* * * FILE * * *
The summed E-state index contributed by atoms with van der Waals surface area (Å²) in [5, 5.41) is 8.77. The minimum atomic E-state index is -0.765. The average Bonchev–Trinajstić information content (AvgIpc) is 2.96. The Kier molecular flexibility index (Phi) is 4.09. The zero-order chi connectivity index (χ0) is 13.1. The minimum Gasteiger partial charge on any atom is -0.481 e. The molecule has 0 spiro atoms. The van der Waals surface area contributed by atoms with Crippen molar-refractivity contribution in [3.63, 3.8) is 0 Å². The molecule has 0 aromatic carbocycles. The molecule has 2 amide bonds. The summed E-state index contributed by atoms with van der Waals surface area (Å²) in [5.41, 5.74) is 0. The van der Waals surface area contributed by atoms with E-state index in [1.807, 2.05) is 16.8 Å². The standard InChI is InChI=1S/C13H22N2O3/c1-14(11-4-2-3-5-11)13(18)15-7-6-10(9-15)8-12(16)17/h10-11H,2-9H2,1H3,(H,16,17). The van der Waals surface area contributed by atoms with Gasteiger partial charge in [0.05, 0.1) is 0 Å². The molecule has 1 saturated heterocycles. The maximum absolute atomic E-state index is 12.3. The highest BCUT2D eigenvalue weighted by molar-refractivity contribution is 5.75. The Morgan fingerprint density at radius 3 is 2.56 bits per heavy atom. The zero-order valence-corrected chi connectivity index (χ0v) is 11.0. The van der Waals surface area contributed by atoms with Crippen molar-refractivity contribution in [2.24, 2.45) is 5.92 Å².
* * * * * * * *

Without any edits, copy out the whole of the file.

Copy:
The summed E-state index contributed by atoms with van der Waals surface area (Å²) in [5, 5.41) is 8.77. The minimum atomic E-state index is -0.765. The average Bonchev–Trinajstić information content (AvgIpc) is 2.96. The Kier molecular flexibility index (Phi) is 4.09. The zero-order chi connectivity index (χ0) is 13.1. The minimum Gasteiger partial charge on any atom is -0.481 e. The molecule has 0 spiro atoms. The van der Waals surface area contributed by atoms with Crippen molar-refractivity contribution in [3.63, 3.8) is 0 Å². The molecule has 0 aromatic carbocycles. The molecule has 2 amide bonds. The summed E-state index contributed by atoms with van der Waals surface area (Å²) in [5.41, 5.74) is 0. The van der Waals surface area contributed by atoms with E-state index in [1.807, 2.05) is 16.8 Å². The standard InChI is InChI=1S/C13H22N2O3/c1-14(11-4-2-3-5-11)13(18)15-7-6-10(9-15)8-12(16)17/h10-11H,2-9H2,1H3,(H,16,17). The van der Waals surface area contributed by atoms with Gasteiger partial charge in [0.05, 0.1) is 0 Å². The molecule has 1 saturated heterocycles. The maximum absolute atomic E-state index is 12.3. The highest BCUT2D eigenvalue weighted by molar-refractivity contribution is 5.75. The Morgan fingerprint density at radius 3 is 2.56 bits per heavy atom. The zero-order valence-corrected chi connectivity index (χ0v) is 11.0. The van der Waals surface area contributed by atoms with Crippen molar-refractivity contribution in [2.24, 2.45) is 5.92 Å².